John’s two sons came to live with him on the land in Kentucky. Their names were Pickney and Culliam and they later changed their names to P.H. and Dock Brown. Dock was the worst of the bunch and his first murder was of a man named Frank Pugh. He got away with $150 in gold and $900 in currency from Frank.
Over the years Dock Brown would rob and kill travelers who came to his home. He also made money from the sales of stolen cattle and horses. When all was said and done Dock had made $50,000 in gold from all his illegal activities and murder.
Dock like many in the 1800s didn’t trust banks and he had a hideout where he would stash his stolen loot and goods called Big Mouth Cave. He probably hid most of his ill-gotten gains in this cave. But to this day none of it has been found and could still be hidden in an intensive cave system north of Pine Knob, Kentucky.
Frank Andrews Buried IIlegal Gains
Frank Andrews was a racketeer in the 1920s who worked as a troubleshooter for the Cleveland Syndicate. Because of his known racketeering and never paying income taxes, it was speculated that Frank buried some of his illegal gains close to his home in Newport, Kentucky in a section of town called Tug Fork.
The Government caught up with Frank in the 1930s and he was sent to prison. He got out in 1973 and went back to Newport but he was admitted to a mental hospital a short time later and ended up committing suicide. His caches have never been located and could still be buried on his property in Newport Kentucky!
Uncle Lige’s Buried Gold
A Blackman named Uncle Lige was working for the Parish Family in the early 1900s. He had accumulated $1,000 in $20 gold coins through the years of service to the Parish family. One day he asked his boss what he should do with the money that he had saved. The boss told him to put the money in the Glasgow, Kentucky bank for save keeping.
Uncle Lige didn’t like that idea because he was warry about keeping his money in banks. So he asked the Parrish family if he could bury his gold coins on their farm. They agreed. The next day Uncle Lige came back with an iron pot and a shovel and told the family that he was going to bury his gold near Beaver Creek that ran through their land.
Lige buried the gold and came back to the farmhouse where he told the Parrish family that if he died they could find the gold coins buried just a few steps on the right-hand side of the creek. Uncle Lige died a short time after but the gold coins were never found. You can find the Parrish Farm four miles southwest of Glasgow, Kentucky.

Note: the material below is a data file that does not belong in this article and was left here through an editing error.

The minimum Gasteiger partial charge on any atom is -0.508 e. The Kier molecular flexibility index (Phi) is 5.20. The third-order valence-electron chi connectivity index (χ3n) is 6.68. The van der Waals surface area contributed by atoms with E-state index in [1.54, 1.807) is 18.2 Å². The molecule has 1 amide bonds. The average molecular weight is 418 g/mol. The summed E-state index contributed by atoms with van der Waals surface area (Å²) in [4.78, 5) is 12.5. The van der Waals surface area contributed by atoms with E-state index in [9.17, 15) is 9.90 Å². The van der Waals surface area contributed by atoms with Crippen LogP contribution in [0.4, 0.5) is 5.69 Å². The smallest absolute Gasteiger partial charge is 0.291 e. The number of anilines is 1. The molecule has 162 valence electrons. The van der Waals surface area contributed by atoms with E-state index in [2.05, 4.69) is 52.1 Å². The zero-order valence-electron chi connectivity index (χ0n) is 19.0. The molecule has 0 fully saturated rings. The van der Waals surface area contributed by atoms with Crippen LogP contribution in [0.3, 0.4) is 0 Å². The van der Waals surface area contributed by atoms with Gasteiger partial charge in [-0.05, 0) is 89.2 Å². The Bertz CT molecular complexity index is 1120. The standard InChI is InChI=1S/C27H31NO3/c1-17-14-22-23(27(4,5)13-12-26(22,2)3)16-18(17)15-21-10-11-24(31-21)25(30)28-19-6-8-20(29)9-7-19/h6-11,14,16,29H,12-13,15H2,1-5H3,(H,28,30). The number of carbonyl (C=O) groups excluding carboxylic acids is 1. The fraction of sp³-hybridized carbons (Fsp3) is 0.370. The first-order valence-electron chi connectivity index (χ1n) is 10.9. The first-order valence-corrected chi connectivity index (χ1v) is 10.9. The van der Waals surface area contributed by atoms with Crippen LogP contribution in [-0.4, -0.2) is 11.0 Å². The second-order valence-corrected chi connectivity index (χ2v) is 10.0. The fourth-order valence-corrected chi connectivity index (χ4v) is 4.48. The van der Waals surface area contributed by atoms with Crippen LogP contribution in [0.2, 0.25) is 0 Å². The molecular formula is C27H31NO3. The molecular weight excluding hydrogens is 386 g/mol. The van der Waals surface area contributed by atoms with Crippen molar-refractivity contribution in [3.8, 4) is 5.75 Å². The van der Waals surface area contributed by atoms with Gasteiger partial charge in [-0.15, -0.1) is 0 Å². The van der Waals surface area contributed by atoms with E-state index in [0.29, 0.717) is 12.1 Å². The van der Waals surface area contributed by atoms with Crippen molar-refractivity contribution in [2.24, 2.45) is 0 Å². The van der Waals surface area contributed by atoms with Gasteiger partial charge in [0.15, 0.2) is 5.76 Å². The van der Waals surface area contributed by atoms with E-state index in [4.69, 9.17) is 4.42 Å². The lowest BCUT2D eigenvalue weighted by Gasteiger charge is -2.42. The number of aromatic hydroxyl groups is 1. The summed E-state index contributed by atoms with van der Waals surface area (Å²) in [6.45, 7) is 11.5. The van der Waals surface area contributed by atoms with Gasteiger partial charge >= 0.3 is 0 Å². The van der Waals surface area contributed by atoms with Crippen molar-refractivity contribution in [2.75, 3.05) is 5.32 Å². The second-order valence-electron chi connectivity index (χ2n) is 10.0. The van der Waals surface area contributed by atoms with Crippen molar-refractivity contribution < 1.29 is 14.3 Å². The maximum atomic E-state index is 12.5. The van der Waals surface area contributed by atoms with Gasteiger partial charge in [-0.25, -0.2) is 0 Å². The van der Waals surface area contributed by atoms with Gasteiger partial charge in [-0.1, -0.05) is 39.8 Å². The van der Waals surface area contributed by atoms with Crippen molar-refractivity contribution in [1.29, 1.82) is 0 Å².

Since he buried the coins so close to the creek bank the coins have probably been washed downstream but could still be scattered all over Beaver Creek!
This story takes place in the 1940s when some moonshiners had a whiskey still near Pineville, Kentucky on the Hensley Settlement. One of the moonshiners had a huge amount of gold and silver that he had accumulated from years of moonshining. It is said that he buried the gold and silver on his farm.
His family says that he got sick a short time after and died at the hospital. The family searched the farm over but could not find his silver and gold cache. Is it still buried on his farm? Who knows! But if no one has searched for the treasure since the 40s then a good metal detector could find this treasure. Like always get permission before digging on any private land.
Treasures in Eleven Jones Cave
The Jones brothers were outlaws, counterfeiters, and murders in the 1830s. They had accumulated gold and silver, silver plates, silverware, and jewelry during their years of terror and robbery. Legend has it that the Jones Brothers hide out in a cave system that started near the South Fork of the Beargrass Creek and ran through Louisville, Kentucky.
They actually lived in this cave system in rooms that they had cut throughout the cave. The Jones brothers disappeared from history but supposedly left behind their treasure in that cave system that they now call Eleven Jones Cave.
Over the years many objects have been found in the cave including an army saber from the 1830s, coins, pistols, and brass buttons from a confederate soldier’s uniform. It is speculated that the rest of the cave system has probably collapsed hiding the majority of the Jones Brothers treasures inside.
These are just 13 of the probably hundreds of lost treasure stories in Kentucky. There are quite a few stories of lost gold and silver mines in the state but gold and silver are not naturally recurring material in the state of Kentucky so I’m not convinced that those stories are true.
Although people might have been easily fooled in those days thinking fools gold and silver were the real things. Who knows but I decided to exclude those stories from this article because I truly think they were just fables handed down through the years.
I hope you have enjoyed the 13 lost treasures of Kentucky. Thanks for reading and Happy Treasure Hunting!
Cory Haasnoot is an author, entrepreneur, metal detecting enthusiast, antique, coin collector, and founder of Treasure Seekr.